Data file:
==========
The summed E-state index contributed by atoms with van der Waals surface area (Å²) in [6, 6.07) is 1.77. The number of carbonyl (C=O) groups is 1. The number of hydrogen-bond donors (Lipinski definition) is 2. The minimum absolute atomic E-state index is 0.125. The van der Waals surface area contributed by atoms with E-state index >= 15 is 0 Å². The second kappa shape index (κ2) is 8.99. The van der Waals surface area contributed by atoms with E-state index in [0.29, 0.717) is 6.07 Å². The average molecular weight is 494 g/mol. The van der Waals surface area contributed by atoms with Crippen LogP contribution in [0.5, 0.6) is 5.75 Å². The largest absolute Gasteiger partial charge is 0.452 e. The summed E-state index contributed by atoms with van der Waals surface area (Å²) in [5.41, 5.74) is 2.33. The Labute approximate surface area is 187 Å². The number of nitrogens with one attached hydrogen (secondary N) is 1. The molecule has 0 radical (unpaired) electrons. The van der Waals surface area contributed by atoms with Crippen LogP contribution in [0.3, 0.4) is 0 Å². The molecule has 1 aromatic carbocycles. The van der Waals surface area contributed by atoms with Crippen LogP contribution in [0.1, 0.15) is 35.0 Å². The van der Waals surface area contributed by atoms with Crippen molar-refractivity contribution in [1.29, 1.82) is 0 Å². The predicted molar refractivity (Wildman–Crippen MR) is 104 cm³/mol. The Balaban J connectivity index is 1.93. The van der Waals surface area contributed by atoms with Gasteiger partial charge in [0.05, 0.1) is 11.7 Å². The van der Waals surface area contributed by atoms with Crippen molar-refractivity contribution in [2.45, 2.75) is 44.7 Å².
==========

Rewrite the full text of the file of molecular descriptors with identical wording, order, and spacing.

The summed E-state index contributed by atoms with van der Waals surface area (Å²) in [6, 6.07) is 1.77. The number of carbonyl (C=O) groups is 1. The number of hydrogen-bond donors (Lipinski definition) is 2. The minimum absolute atomic E-state index is 0.125. The van der Waals surface area contributed by atoms with E-state index >= 15 is 0 Å². The second kappa shape index (κ2) is 8.99. The van der Waals surface area contributed by atoms with E-state index in [0.29, 0.717) is 6.07 Å². The average molecular weight is 494 g/mol. The van der Waals surface area contributed by atoms with Crippen LogP contribution in [0.5, 0.6) is 5.75 Å². The largest absolute Gasteiger partial charge is 0.452 e. The summed E-state index contributed by atoms with van der Waals surface area (Å²) in [5.41, 5.74) is 2.33. The Labute approximate surface area is 187 Å². The number of nitrogens with one attached hydrogen (secondary N) is 1. The molecule has 0 radical (unpaired) electrons. The van der Waals surface area contributed by atoms with Crippen LogP contribution in [0.3, 0.4) is 0 Å². The molecule has 1 aromatic carbocycles. The van der Waals surface area contributed by atoms with Crippen LogP contribution in [0.1, 0.15) is 35.0 Å². The van der Waals surface area contributed by atoms with Crippen molar-refractivity contribution in [1.29, 1.82) is 0 Å². The predicted molar refractivity (Wildman–Crippen MR) is 104 cm³/mol. The Balaban J connectivity index is 1.93. The van der Waals surface area contributed by atoms with Gasteiger partial charge in [0.05, 0.1) is 11.7 Å². The van der Waals surface area contributed by atoms with Crippen molar-refractivity contribution in [2.45, 2.75) is 44.7 Å².